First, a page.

The result of all the recent changes has been great duck hunting, the likes of which hasn’t been seen at Delta for a very long time. It also looks like the changes may have helped the fishing too.

Walleye at Delta? Lake Manitoba has always been a pretty good fishing locale. The Whitemud has long had a reasonable spring and fall run of pickerel. Not crazy good like Lake Winnipeg or Lake of the Woods, but decent. Folks in-the-know have long understood that if you wanted to catch a truly gigantic drum, the Whitemud was the place to go. And the perch fishing on Lake Manitoba has always been world class. All of this has changed. The big drum are still there, but the big flood of 2011 created a pike spawning boom. The lake is so full of 4-10 pound pike, the commercial fishermen have struggled to catch anything but these slimy beauties. For pike fishermen though, it’s been terrific. Out of nowhere, the pickerel have appeared to take off too. Locals have quietly been catching pickerel in healthy numbers the last few years in much of the southern end of Lake Manitoba. Nobody knows why. Some ponder that the walleye had good spawning runs in the flood years. Others speculate that there’s been a decrease in commercial fishing pressure which has led to the good walleye fishing. Whatever the cause, the walleye fishing is worth doing nowadays.

Blast and then cast

The next day after Darrin and Freddy packed up their cameras and went back to work life, I snuck out fishing at Delta Beach. I motored out to 10 feet of water and dropped down a small jig and shiner minnow to catch perch like I have my entire life. I was hoping for a few perch for supper but what a surprise I got. I set the hook on the first bite and instead of coming right up like a perch would, this fish pulled back. Real hard. It turned out to be a big, ugly (beautiful) drum. What a fight. The next fish fought back too, a nice, eater sized walleye. Then a pike. Then another walleye. It was non-stop, like the hard south wind that was blowing. The fishing at Delta is always best on a south wind. Sound winds never failed to provide a mess of beautiful perch for supper. But not on this night. I caught more walleye and pike than perch. I have never seen that in my lifetime. The few perch I caught were nice-sized and several got hit by pike on the way up. It would appear the pike and walleye have eaten the perch out of house and home. This is a much different fishery now, and not worse in my opinion.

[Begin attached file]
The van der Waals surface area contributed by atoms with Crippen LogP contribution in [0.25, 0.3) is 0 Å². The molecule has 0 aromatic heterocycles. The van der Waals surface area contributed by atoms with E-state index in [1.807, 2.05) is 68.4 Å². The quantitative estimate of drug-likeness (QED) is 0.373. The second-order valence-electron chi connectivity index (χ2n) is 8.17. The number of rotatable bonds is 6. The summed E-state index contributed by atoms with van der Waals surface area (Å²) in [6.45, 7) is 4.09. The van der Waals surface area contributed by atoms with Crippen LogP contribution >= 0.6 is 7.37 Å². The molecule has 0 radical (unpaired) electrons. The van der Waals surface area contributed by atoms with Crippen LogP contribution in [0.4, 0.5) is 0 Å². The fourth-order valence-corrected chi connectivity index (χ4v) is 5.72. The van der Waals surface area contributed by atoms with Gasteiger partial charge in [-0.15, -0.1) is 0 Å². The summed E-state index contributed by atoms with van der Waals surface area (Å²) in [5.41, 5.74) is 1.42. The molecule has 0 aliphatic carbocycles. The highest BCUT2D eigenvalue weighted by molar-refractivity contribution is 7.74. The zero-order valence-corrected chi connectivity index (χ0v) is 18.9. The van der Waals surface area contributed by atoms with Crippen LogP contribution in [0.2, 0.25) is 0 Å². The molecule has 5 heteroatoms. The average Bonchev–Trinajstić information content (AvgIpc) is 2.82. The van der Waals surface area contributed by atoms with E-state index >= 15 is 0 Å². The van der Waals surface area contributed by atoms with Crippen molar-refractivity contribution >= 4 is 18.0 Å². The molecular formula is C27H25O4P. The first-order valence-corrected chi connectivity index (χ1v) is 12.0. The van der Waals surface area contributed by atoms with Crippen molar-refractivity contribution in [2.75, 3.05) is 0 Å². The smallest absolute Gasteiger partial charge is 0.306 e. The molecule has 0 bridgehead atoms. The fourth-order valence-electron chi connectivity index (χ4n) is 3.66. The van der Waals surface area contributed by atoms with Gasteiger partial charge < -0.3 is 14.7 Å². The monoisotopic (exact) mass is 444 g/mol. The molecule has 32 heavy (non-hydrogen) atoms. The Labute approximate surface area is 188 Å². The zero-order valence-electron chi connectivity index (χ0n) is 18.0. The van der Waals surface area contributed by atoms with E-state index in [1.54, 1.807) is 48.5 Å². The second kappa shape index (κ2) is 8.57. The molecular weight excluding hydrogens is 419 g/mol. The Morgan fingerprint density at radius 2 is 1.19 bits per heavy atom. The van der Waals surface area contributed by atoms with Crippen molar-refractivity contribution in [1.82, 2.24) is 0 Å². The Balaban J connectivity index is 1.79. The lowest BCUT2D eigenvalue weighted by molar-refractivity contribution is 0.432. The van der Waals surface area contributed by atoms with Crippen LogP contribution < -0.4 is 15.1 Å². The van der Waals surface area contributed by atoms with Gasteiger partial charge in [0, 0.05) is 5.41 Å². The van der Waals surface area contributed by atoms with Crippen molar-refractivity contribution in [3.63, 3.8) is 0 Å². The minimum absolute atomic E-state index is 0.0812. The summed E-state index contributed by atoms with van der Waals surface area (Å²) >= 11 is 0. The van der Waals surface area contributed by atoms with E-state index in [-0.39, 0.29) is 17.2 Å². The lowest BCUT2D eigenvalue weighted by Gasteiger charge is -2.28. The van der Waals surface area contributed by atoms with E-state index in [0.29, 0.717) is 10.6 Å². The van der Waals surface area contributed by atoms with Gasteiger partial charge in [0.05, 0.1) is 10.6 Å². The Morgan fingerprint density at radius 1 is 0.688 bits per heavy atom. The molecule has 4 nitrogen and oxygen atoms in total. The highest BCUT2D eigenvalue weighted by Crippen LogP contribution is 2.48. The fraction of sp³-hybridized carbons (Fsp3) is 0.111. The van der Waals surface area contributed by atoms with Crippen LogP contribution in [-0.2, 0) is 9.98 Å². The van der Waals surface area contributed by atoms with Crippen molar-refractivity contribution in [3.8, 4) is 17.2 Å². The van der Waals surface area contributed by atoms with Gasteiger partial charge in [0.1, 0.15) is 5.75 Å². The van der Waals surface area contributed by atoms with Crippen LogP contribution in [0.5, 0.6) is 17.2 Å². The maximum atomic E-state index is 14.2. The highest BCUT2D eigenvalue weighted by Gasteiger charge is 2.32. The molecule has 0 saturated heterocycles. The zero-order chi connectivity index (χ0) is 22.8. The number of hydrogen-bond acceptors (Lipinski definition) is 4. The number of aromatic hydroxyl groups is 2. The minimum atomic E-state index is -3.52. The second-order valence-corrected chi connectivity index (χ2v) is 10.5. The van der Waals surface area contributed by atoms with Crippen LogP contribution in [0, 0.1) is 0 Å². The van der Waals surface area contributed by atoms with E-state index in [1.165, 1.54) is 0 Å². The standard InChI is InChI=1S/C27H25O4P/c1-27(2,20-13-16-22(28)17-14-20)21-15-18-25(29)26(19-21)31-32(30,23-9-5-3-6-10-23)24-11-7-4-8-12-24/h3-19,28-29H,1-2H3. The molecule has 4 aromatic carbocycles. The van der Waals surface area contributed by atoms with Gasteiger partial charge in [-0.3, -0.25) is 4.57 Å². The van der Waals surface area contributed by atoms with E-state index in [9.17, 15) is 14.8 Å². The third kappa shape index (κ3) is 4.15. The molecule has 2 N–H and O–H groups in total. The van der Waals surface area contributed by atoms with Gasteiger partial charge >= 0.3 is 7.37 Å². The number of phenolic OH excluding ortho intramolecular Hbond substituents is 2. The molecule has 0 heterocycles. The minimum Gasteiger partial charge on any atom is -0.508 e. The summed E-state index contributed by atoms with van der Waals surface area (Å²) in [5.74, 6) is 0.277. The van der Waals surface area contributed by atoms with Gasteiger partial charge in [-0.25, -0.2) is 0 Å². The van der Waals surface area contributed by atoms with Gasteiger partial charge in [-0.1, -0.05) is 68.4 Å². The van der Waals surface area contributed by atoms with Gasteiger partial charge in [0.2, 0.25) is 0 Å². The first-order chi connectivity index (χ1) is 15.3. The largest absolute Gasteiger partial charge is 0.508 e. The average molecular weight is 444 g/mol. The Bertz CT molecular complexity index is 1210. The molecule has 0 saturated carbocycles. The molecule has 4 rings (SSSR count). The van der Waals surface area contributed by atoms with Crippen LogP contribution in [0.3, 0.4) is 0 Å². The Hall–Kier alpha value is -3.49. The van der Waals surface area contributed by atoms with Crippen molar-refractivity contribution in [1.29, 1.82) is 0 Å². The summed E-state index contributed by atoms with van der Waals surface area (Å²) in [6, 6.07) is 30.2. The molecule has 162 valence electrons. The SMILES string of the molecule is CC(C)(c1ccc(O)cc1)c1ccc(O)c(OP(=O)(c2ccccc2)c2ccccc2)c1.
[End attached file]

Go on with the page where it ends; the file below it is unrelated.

To catch these fish, I have trolled crankbaits, banging bottom hard in shallow water and had great luck, much like you can on the beaches of Lake Winnipeg when the walleyes are shallow and chasing shiners. If the cranks aren’t producing, then drifting and dragging shiners on bait rigs or spinners works. And when all else fails, or in my case, just cause it’s relaxing, toss out the anchor in ten feet of water and dangle jigs with salties. Try crawlers for Master Angler sized drum and bullheads. The fish can be as shallow as 3-7 feet, but are commonly in the 10 foot plus range. Hop around till you find them, just like ice fishing on Lake Winnipeg. You can get a smaller boat out at the Delta Beach launch but the more reliable launch is on the west side of the Whitemud.


 Canvasback Delight

Many modern day waterfowlers think the only duck worth hunting is the mallard. That’s a shame. Big flocks of mallards swirling in a field is incredible for sure. And although a grain-fed mallard is yummy, give me a fat, plucked canvasback or bluebill every darned day. Early October canvasbacks are fat and low on pinfeathers because they are getting ready to head south about that time. Pluck these birds, and the fat bluebills you’ll normally get on the same hunts too, and cook ‘em up with love as follows. It’s easy as pie, much easier actually. Put the birds in a pan, breast up. Season the birds liberally with whatever seasoning or rub you love. Pour one beer in the pan. Seal the pan tightly – this is critical – with tin foil. Do not use the lid, the steam escapes that way. Cook the birds for 2-3 hours at 275 degrees. Before you take them out, pull off the foil, baste them with the juices and crisp the skin under the broiler for a few minutes. The ducks will be fall apart, juicy, decadent, oh-my-gawd-I-can’t-believe-it’s-duck type of fare. Serve them with corn, smashed spuds, and make a gravy from the pan drippings. Lordy, it’s a meal fit for a King, Clark Gable or your best hunting pal.

Callin’ all Cans: Canvasbacks will often really respond well to a call. Nearly nobody knows how to do it though. Check out this video and you can call canvasbacks like a grizzled, old Chesapeake Bay market hunter.

The video is on Youtube: